Uninventive Ramblings

The Orbiter. Part 1


It wasn’t until twenty-three years after the Moon was destroyed by the McKenziean  Fanatics that the Asteroid was spotted. It made a shallow pass of the Sun, the gravity of which brought it around to pass over the orbit of the Earth. Calculations were run, and simulations were made, all within days of it being spotted, and two things were discovered: Firstly was its size, with observations placing it at around 5 miles wide. The second discovery was its impact location, just to the west coast of the USA. They also calculated, rather Ironically, that had the Moon still been in place, it would have been in perfect position to protect the Planet it had formerly orbited.

In a thick slice of irony, the ones who had destroyed the Moon in order to protect the Earth, had ultimately sealed its fate.

Meetings were held, governments worldwide gathered together to between them decide how to combat the problem. Two tiers of action were decided upon, the first being large, self-sustaining underground bunkers to wait out the destruction the impact would cause.  The second course of action was to bump up the funding of space exploration, with the main goal being to destroy the asteroid. Private investors and pioneers would be reached out to if they felt they could be trusted. But the thing agreed upon more than anything else, was that the public would not be told.

422 days after the asteroid was first discovered, the largest non-modular space vehicle was launched from a vacant stretch of Russia. its purpose was a simple one: Impact head on with the asteroid and detonate its payload. The hope was two-fold, either the impact would bury the vehicle deep inside the giant metallic space rock, or it would slow it down even slightly. Neither happened, and the warheads detonating barely even scratched the surface.

As the Governments made provisions to start moving select people into the bunkers they had each built, a last ditch effort was made by a force no-one had predicted. Team Ogni-Ratha launched The Black Sparrow once again into the confines of space. No explosives on board, but instead ferrying an experimental nuclear engine.  The asteroid was at this stage so close it was visible even in the day, a bright shining ball that seemed to rise in the sky just after the Sun itself.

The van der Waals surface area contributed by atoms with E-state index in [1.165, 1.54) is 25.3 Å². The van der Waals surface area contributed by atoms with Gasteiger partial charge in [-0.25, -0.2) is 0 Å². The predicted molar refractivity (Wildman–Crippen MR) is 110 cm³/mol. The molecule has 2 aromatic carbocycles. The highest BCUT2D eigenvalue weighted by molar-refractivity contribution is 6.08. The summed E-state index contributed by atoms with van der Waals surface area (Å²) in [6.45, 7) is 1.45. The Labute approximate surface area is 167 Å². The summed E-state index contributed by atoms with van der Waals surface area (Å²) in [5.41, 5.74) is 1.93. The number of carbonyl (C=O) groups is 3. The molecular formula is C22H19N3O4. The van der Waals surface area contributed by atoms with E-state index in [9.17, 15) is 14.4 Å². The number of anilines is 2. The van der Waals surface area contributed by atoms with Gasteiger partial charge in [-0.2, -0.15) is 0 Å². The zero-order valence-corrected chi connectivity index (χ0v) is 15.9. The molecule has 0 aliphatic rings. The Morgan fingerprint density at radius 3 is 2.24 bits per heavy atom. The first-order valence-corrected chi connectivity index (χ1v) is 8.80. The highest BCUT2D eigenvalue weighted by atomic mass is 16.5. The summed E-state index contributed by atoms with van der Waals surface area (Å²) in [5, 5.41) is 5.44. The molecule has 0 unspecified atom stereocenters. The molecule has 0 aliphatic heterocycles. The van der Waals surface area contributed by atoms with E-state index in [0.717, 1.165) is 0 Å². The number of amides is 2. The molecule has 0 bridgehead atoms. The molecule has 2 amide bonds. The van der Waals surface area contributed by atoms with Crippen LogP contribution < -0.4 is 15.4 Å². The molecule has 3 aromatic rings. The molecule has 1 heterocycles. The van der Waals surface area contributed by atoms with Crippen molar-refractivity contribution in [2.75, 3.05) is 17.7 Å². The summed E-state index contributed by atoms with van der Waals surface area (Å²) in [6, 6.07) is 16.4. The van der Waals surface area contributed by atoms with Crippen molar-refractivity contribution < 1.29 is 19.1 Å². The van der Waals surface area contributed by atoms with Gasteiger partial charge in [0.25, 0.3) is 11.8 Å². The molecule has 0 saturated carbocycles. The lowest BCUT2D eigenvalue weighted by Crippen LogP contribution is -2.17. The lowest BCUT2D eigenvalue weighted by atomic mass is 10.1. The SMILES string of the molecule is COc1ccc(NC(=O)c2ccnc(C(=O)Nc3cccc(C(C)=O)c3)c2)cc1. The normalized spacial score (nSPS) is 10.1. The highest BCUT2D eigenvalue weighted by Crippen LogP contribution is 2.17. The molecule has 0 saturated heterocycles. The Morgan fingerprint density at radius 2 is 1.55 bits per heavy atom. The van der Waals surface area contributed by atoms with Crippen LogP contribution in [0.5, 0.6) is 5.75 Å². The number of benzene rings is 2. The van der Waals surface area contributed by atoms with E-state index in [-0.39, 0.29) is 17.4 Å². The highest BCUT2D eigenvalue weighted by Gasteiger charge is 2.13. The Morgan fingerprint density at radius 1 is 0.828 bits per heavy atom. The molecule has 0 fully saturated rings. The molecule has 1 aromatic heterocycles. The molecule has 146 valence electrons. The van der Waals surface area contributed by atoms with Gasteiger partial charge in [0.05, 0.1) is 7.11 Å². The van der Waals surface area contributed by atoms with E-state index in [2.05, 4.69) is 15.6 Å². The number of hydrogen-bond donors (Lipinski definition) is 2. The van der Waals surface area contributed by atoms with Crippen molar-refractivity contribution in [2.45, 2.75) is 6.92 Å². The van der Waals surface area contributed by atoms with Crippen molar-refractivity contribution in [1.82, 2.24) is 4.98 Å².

Black Sparrow latched itself to the side of the plummeting hunk of metallic rock, as powered up the engine. With just enough force, he was able to nudge the asteroid away from direct impact.  But not far enough to avoid impact entirely. Both the Sparrow and the asteroid ended up ensnared in the Earth’s protective layer, its atmosphere.

Black Sparrow, crushed between the falling asteroid and the burning re-entry, was  destroyed almost instantly. But the giant rock kept tumbling, its elongated re-entry slowing it, spinning it, burning off huge chunks at a time. She lost a mile of rock as she tumbled, the pieces separating as she rotated.  By the time she had exited the atmosphere again she was half the size she had been.

But despite her now reduced size, she impacted hard, a few miles off the coast of Australia, in the Indian Ocean. A 2.5 mile twist of metals and rock striking the earth at near 25,000mph.  Whatever water wasn’t vaporised instantly by the impact was sent north and westward in excessively giant waves.  While a dry shockwave spanned inland, dust and debris blew so fast along the surface that near enough everything was torn apart. Neither shockwave stopped until they stuck each other a full halfway around the globe, where they dissipated, dust and water molecules settling high in the atmosphere.

But Black Sparrow had done the job, the gentle nudge had been enough to stop the impact being completely head on, and as such the reduced size resulting from a longer burn through the atmosphere had kept the surface at least partially hospitable.

For the next 300 years after the impact, the people of Earth lived in two separate realms. The first were the Under-Dwellers, those who had been selected to live in the bunkers, and the generations that lived after the originals. They lived very structured lives, everyone playing a role in keeping the bunkers sustaining, either mining for fuel in the deeper portions or farming crops in makeshift soil. No-one’s time was ever wasted below the surface. The second were the Surface-Survivors, later known as the Surface-Dwellers, those who had survived the impact but now had to fight for everything. In the chaos after the impact there had been no effort to establish a chain of command, and so for those on the surface, every day was a battle for food and water.  Every day  became a battle to survive.

Then the beasts came.